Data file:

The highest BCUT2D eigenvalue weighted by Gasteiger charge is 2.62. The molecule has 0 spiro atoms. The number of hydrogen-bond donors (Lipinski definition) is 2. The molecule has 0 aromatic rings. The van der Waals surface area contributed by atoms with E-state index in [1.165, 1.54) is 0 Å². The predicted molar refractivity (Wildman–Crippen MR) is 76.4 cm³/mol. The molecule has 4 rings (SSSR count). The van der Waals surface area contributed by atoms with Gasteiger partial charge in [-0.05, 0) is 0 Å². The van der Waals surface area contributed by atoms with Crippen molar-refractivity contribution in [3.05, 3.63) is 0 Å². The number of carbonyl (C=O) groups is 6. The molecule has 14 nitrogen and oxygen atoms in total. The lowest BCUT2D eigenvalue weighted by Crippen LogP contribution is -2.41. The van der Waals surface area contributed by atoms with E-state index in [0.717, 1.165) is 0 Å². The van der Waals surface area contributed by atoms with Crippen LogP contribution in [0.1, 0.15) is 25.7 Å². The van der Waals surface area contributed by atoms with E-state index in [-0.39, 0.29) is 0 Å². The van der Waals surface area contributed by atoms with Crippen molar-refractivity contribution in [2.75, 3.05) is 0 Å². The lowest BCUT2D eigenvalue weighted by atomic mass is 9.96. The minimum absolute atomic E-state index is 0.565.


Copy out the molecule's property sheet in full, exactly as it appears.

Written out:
The highest BCUT2D eigenvalue weighted by Gasteiger charge is 2.62. The molecule has 0 spiro atoms. The number of hydrogen-bond donors (Lipinski definition) is 2. The molecule has 0 aromatic rings. The van der Waals surface area contributed by atoms with E-state index in [1.165, 1.54) is 0 Å². The predicted molar refractivity (Wildman–Crippen MR) is 76.4 cm³/mol. The molecule has 4 rings (SSSR count). The van der Waals surface area contributed by atoms with Gasteiger partial charge in [-0.05, 0) is 0 Å². The van der Waals surface area contributed by atoms with Crippen molar-refractivity contribution in [3.05, 3.63) is 0 Å². The number of carbonyl (C=O) groups is 6. The molecule has 14 nitrogen and oxygen atoms in total. The lowest BCUT2D eigenvalue weighted by Crippen LogP contribution is -2.41. The van der Waals surface area contributed by atoms with E-state index in [0.717, 1.165) is 0 Å². The van der Waals surface area contributed by atoms with Crippen LogP contribution in [0.1, 0.15) is 25.7 Å². The van der Waals surface area contributed by atoms with E-state index in [-0.39, 0.29) is 0 Å². The van der Waals surface area contributed by atoms with Crippen molar-refractivity contribution in [2.75, 3.05) is 0 Å². The lowest BCUT2D eigenvalue weighted by atomic mass is 9.96. The minimum absolute atomic E-state index is 0.565.